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In terms of tourism, Lucca lives in the shadow of the nearby Pisa, but for no good reason: the charming fortress town offers some of the best food in Tuscany.

Maria Yagoda
July 20, 2017

Tuscany is known for its red wine, truffles and vineyard-patched hills, often serving as the backdrop for romantic memoirs and their on-screen interpretations. Yet one town, still under the Tuscan sun but far less trafficked by tourists looking to find themselves, is Lucca, a mid-sized city encircled by high-drama Renaissance walls. Just kilometers from Pisa, Lucca does not offer a slanted tower you can pose by in hopes of beating your Instagram like record, but it does have an unusually high concentration of delicious food.

You’ll find Tuscan staples, yes—prosciutto and melon, finocchiona (fennel salami), bistecca alla fiorentina and porcini mushroom risotto. But like every Italian town—even those so tiny you can’t find a gas station—Lucca has its signature dishes, many of which might seem more at home in Emilia-Romagna than in Tuscany. For example, the divine tortelli lucchese, a fresh pasta stuffed with meats and cheeses and tossed in a slow-cooked ragù, resembles the pastas you find in Bologna, as it’s made with egg. You’ll find other rich, fresh-pasta classics like tortellini in brodo and taglioline al burro fuso in Lucca, too.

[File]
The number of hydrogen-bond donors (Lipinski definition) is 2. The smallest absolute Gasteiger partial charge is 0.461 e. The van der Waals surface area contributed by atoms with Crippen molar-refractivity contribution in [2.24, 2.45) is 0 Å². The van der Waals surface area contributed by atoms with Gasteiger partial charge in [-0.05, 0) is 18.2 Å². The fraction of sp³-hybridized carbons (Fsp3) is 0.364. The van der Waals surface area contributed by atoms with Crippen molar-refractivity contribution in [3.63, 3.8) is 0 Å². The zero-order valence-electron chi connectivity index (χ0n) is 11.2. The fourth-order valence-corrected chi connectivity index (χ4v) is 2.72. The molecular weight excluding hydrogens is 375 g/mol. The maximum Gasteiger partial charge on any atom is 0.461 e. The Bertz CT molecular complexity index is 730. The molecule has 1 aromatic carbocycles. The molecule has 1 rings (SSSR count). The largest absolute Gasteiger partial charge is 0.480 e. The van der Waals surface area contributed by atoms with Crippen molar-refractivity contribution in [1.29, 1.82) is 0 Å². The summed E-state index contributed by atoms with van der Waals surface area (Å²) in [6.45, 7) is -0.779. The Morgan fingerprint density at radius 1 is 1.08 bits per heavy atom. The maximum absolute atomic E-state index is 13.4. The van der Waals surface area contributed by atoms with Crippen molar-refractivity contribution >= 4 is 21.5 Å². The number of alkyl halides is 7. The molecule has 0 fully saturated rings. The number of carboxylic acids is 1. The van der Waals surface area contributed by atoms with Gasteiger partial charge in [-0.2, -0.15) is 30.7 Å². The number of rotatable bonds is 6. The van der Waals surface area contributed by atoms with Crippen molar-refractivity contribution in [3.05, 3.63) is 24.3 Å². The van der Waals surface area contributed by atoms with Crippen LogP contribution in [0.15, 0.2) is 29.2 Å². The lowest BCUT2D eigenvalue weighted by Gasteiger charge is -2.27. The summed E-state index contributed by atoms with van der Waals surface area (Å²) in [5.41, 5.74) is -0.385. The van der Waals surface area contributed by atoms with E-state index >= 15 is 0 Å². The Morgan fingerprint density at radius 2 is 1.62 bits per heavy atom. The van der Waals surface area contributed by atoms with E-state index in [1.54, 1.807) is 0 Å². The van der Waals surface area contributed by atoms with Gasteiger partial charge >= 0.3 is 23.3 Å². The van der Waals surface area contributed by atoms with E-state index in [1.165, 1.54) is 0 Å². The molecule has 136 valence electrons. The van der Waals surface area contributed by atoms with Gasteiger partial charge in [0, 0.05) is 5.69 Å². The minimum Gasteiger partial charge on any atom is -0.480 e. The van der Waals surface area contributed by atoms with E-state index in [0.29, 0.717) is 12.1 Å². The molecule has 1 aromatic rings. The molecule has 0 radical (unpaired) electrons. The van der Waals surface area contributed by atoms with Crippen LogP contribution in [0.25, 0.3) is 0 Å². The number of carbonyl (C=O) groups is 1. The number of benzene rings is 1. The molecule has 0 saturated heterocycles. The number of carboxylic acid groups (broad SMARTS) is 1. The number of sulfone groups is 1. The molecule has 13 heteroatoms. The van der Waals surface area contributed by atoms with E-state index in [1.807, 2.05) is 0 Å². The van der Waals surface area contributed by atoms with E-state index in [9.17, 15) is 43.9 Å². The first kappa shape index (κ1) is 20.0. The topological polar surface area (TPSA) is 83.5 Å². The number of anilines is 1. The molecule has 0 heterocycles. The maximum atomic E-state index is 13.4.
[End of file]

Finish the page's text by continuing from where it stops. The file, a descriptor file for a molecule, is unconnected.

Pencil the city into your Tuscan vacation, whether you’re headed to Cinque Terre or Florence, or make it the main destination, as Lucca’s specialties are totally worth the transatlantic flight; you’ll learn this with one taste of minestra di farro alla garfagnina, a wonderfully lush farro soup dressed with olive oil, or just about any preparation of baccalà, the distinctive Italian salt cod that’s grilled, fried, mixed with pasta or served on crostini. Oh, and the beans. Lucchese bean dishes are heavenly and usually drenched in local olive oils.

Luckily for tourists, the town is easily accessible by train, and the station is just a five-minute walk from the city’s walls, which are perfect for biking, by the way. If you include Lucca on your Tuscan jaunt, make sure to eat at these places until you cannot bear to eat anymore, then go get gelato, of course.

Buca di Sant’Antonio

This Lucca institution dates back to 1782 and serves some of the city’s finest farro soup, apparently a fixture on the menu for hundreds of years. (Per their website, the restaurant is beloved by “Giacomo Puccini, Ezra Pound, the King Gustavo of Sweden, the Princess Margaret of England, Indro Montanelli and others.”) 3 Via Cervia.

Osteria San Giorgio

Here you’ll find traditional lucchese dishes with a strong focus on seafood. 26 Via San Giorgio.

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Trattoria da Giulio

This traditional (and very affordable) Tuscan trattoria serves one of the most beautiful antipasto misto around; the spread includes prosciutto, sopressata, salame, assorted crostini, fried polenta, olives and more. 45 Via delle Conce.

Cremeria Opera

No matter how much salt cod or farro you’ve eaten, save room for some crazy-good housemade gelato. A scoop of Cremeria Opera’s cioccolato del dottore may just change your life. 951 Via Gaetano Luporini.